In the third of our series of articles on the avenues for businesses to deal with their overdue tax debts, we look at overdue superannuation.

Generally, if an employer pays an employee $450 or more before tax in a calendar month, the employer will be required to pay the employee superannuation on top of the employee’s wages.[1] This payment is required regardless of whether an employee works full-time, part-time or casually.

Super Guarantee

An employer must pay SG at a rate of 9.5% of an employee’s ordinary time earnings (OTE), which is the salary or wages an employee earns for their ordinary hours of work (which includes commissions, shift loadings and allowances, but not overtime payments).[2] If the employee’s OTE exceeds the maximum contribution base in any given quarter, the employer does not need to pay SG on any amount which exceeds the maximum contribution base.[3] The maximum contribution base for the 2019-20 income year is $55,270 per quarter.[4]

Payment of SG into an employee’s fund is due quarterly according to the following due dates:

  • for the 1 July – 30 September quarter: 28 October;
  • for the 1 October – 31 December quarter: 28 January;
  • for the 1 January – 31 March quarter: 28 April; and
  • for the 1 April – 30 June quarter: 28 July.[5]

Single Touch Payroll

Since 1 July 2019 all employers have been required to report employees’ payroll information (such as salaries and wages, pay as you go (PAYG) withholding and super) to the Australian Taxation Office (ATO) through STP-enabled software each time the employer pays the employees.[6]

The STP system assists the ATO in ensuring that employees are paid their correct entitlements through allowing the ATO to match the STP information to its employer and employee records.[7] With this data, along with PAYG withholding reports, individual income tax returns and super guarantee payments reported by super funds, the ATO identifies employers that are at high risk of not meeting or are suspected to have not met their SG obligations. In doing so, the ATO will take into account factors such as an employer’s industry, size and prior compliance history.[8]

Super Guarantee Charge

If an employer fails to pay the appropriate SG to the correct fund by the due date for payment, they will be liable to pay the superannuation guarantee charge (SGC), which is made up of:

  • SG shortfall amounts calculated on an employee’s salary or wages;
  • interest currently at a rate of 10% on the SG shortfall amounts; and
  • an administration fee of $20 per employee, per quarter.[9]

Any super contributions an employer has made can be deducted from the SGC payable using the appropriate equation.[10]

The employer will be required to lodge an SGC statement to the ATO and pay the SGC according to the following due dates:

  • for the 1 July – 30 September quarter: 28 November;
  • for the 1 October – 31 December quarter: 28 February;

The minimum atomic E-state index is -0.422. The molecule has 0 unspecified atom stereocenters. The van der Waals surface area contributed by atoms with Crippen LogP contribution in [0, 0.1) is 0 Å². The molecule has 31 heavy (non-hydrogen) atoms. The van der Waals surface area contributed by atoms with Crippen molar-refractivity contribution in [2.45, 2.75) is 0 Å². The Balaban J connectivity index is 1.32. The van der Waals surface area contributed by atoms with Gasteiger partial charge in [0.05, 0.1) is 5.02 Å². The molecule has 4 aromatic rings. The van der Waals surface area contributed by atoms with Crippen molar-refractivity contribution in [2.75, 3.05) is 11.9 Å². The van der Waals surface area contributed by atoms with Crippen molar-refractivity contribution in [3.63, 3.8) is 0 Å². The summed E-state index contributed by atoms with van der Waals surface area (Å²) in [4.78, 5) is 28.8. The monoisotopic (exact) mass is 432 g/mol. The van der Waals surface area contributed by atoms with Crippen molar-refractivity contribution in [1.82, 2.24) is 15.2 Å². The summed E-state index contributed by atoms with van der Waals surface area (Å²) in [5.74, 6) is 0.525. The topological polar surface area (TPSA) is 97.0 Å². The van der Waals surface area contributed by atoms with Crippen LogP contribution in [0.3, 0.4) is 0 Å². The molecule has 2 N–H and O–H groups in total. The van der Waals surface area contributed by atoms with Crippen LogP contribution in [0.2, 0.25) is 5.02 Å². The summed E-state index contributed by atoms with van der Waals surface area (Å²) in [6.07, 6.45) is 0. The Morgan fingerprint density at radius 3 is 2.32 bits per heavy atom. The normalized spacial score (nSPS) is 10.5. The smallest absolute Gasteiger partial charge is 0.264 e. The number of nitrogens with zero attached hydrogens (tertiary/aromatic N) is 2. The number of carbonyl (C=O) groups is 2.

• for the 1 January – 31 March quarter: 28 May; and
  • for the 1 April – 30 June quarter: 28 August.[11]

The ATO will investigate any enquiries that have been made by an employee about unpaid super once the due date for the lodgment of an SGC statement has passed.[12]

Interest and penalties

A general interest charge (GIC) is payable where the SGC is not paid by the due date. GIC accrues from the date the SGC is due to the date the SGC is paid in full. The ATO may also impose penalties in addition to the SGC, for example:

  • a penalty where an employer lodges an SGC statement late or fails to provide a statement or information when requested;
  • an administrative penalty where an employer makes a false or misleading statement to pay less SGC;
  • additional penalties where an employer does not keep adequate records, fails to pass on an eligible employee’s TFN to their super fund within a required time frame, or enters into arrangements to avoid their SG obligations; and
  • a choice liability where an employer does not allow an eligible employee a choice of super fund.[13]

ATO’s approach

In seeking compliance with SG and SGC payments, the ATO will tailor their approach according to if an employer:

  • actively engages with the ATO;
  • experiences difficulty meeting their SG obligations; or
  • is unwilling to meet their SG obligations.[14]

Additional penalties will be lower for employers that actively engage with the ATO and have a history of compliance. An employer is considered to have actively engaged with the ATO if they maintain regular contact, provide any requested information and take any required corrective action the ATO requests.[15]

Where an employer does not actively engage with the ATO, such as through repeatedly failing to pay the correct SG amounts, attempting to obstruct the ATO from determining an SGC liability, deliberately supplying irrelevant or misleading information, or repeatedly failing to keep appointments or supply information, the ATO will take compliance action. This action can include:

  • issuing the employer with a direction to pay SGC;
  • issuing a garnishee notice;
  • issuing a director penalty notice or statutory demand; and/or
  • commencing a winding up action.